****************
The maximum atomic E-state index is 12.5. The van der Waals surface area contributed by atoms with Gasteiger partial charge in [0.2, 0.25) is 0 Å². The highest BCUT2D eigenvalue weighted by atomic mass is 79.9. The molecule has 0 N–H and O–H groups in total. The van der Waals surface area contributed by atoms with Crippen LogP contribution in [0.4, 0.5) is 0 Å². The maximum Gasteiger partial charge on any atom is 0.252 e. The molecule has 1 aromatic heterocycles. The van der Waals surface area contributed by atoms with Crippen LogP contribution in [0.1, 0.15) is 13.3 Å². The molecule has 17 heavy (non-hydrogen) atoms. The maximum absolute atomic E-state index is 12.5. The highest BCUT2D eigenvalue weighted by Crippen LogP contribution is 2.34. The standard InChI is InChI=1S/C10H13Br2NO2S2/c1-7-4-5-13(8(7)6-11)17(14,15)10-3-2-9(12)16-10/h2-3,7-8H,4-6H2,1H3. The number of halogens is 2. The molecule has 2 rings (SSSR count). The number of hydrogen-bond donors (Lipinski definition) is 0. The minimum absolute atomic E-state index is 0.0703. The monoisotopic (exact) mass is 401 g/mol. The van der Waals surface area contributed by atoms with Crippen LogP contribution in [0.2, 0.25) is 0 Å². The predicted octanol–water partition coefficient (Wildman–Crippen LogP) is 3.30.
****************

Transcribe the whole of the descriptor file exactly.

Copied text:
The maximum atomic E-state index is 12.5. The van der Waals surface area contributed by atoms with Gasteiger partial charge in [0.2, 0.25) is 0 Å². The highest BCUT2D eigenvalue weighted by atomic mass is 79.9. The molecule has 0 N–H and O–H groups in total. The van der Waals surface area contributed by atoms with Crippen LogP contribution in [0.4, 0.5) is 0 Å². The maximum Gasteiger partial charge on any atom is 0.252 e. The molecule has 1 aromatic heterocycles. The van der Waals surface area contributed by atoms with Crippen LogP contribution in [0.1, 0.15) is 13.3 Å². The molecule has 17 heavy (non-hydrogen) atoms. The maximum absolute atomic E-state index is 12.5. The highest BCUT2D eigenvalue weighted by Crippen LogP contribution is 2.34. The standard InChI is InChI=1S/C10H13Br2NO2S2/c1-7-4-5-13(8(7)6-11)17(14,15)10-3-2-9(12)16-10/h2-3,7-8H,4-6H2,1H3. The number of halogens is 2. The molecule has 2 rings (SSSR count). The number of hydrogen-bond donors (Lipinski definition) is 0. The minimum absolute atomic E-state index is 0.0703. The monoisotopic (exact) mass is 401 g/mol. The van der Waals surface area contributed by atoms with Crippen LogP contribution in [0.2, 0.25) is 0 Å². The predicted octanol–water partition coefficient (Wildman–Crippen LogP) is 3.30.